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Nanoelectromechanical Theory of Modeling and Analysis of Nanostructures

Sergey Edward Lyshevski*, a and Marina Alexandra Lyshevskib

aDepartment of Electrical and Computer Engineering, Purdue University at Indianapolis,
Indianapolis, IN 46202-5132 USA

bDepartment of Physics, Purdue University at Indianapolis

This is an abstract for a presentation given at the
Eighth Foresight Conference on Molecular Nanotechnology.
There will be a link from here to the full article when it is available on the web.


The major goals of this paper are to address the need of development and application of predictive high fidelity fundamental concepts to analyze, model, and simulate nanoelectromechanical structures at the atomic level. The solution of these problems is critical for designing new materials with improved desired performance and required effects (developing advanced communication, electro-optical, memory, optoelectronic, processing, and storage materials and nanostructures), understanding, prediction and control the reactivity and energy flow in molecules, designing high-energy-density molecules, structural optimization and stability analysis of molecular systems, prediction and modeling of the atomic interactions, control of deposition and growth, calculation of properties of bulk materials from atomistic considerations, etc. Our emphasis is to combine engineering, science, and technology to develop the fundamental aspects of nanoelectomechanics for nanoscale structures. This will form the basis of a nanoelectromechanical theory to achieve high-fidelity modeling and analysis, as well as design, optimization, and synthesis of nanoelectromechanical systems (NEMS). The ability to find mathematical models which adequately describe nanostructure properties, phenomena and effects, is a key problem in modeling, analysis, synthesis, optimization, control, fabrication, and manufacturing of NEMS. In this paper, using electromagnetics, classical and quantum mechanics, we develop nanoelectromechanical theory to model, analyze, and simulate nanoscale structures. The reported fundamental results allow the designer to attack a broad spectrum of problems which cannot be solved applying currently existing methods. The reported theoretical and applied results are verified to demonstrated.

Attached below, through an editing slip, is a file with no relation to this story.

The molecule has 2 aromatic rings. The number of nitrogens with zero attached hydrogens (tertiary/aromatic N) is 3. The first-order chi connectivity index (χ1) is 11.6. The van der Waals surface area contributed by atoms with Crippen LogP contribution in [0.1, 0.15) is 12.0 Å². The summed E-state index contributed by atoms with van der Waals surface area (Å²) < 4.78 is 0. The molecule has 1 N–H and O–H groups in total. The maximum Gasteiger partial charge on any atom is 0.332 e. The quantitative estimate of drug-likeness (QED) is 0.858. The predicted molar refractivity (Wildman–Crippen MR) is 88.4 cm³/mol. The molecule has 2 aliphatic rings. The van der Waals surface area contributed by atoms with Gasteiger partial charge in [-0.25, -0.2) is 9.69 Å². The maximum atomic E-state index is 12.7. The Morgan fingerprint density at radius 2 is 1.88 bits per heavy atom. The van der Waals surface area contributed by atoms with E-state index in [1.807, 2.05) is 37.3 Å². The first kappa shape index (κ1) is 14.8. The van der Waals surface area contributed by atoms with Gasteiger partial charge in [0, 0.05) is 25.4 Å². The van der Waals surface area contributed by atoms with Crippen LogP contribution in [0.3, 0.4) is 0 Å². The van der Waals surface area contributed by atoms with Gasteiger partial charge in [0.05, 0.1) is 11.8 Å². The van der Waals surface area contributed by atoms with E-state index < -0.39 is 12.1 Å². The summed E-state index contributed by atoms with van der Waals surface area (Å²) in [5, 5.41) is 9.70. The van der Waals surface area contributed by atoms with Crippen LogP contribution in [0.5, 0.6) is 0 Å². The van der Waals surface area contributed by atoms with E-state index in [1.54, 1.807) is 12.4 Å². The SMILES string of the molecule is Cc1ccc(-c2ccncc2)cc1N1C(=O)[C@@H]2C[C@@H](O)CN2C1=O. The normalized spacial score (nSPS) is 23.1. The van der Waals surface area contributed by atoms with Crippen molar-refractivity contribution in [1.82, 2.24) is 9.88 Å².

To perform the comprehensive modeling, analysis, and simulation of nanostructures in the time domain, there is a critical need to develop and apply advanced theories using fundamental physical laws. Due to the analytical and numerical complexity, conventional mechanics was widely used to study nanostructures. However, there is a critical need to model basic phenomena, and quantum effects must be integrated. The quantum mechanics gives the system evolution in the form of the Schrödinger equations. Classical and quantum mechanics are widely used, and this paper illustrates that the Schrödinger equation can be derived using Hamilton's concept (it is well known that the Euler-Lagrange equations, given in terms of the generalized coordinates and forces, can be straightforwardly derived applying the variational principle). Furthermore, it is shown that the solution of the Schrödinger equation can be found using the optimal cost function rather than the wavefunction. This avenue leads to meaningful analytical and numerical advantages because the complexity of the Schrödinger equation does not allow one to solve a wide array of problems even for simple atomic structures. In addition, the bridge is built between conventional and quantum mechanics. This paper illustrates the applicability of the Hamilton concept to solve a wide range of important problems for nanoscale structures mapping all essential features and quantum phenomena.


  • E. Drexler et al., Unbounding the Future: the Nanotechnology Revolution, 1991.
  • S. E. Lyshevski, Nano- and Micro-Electromechanical Systems: Fundamental of Micro- and Nano-Engineering, CRC Press, 2000.
  • S. E. Lyshevski and M. A. Lyshevski, "Design and development of nano-electromechanical structures and systems," Proc. Mechatronics Conference, Atlanta, GA, 2000.

*Corresponding Address:
Sergey Edward Lyshevski
Department of Electrical and Computer Engineering
Purdue University at Indianapolis
723 West Michigan Street, SL 160B
Indianapolis, IN 46202-5132 USA


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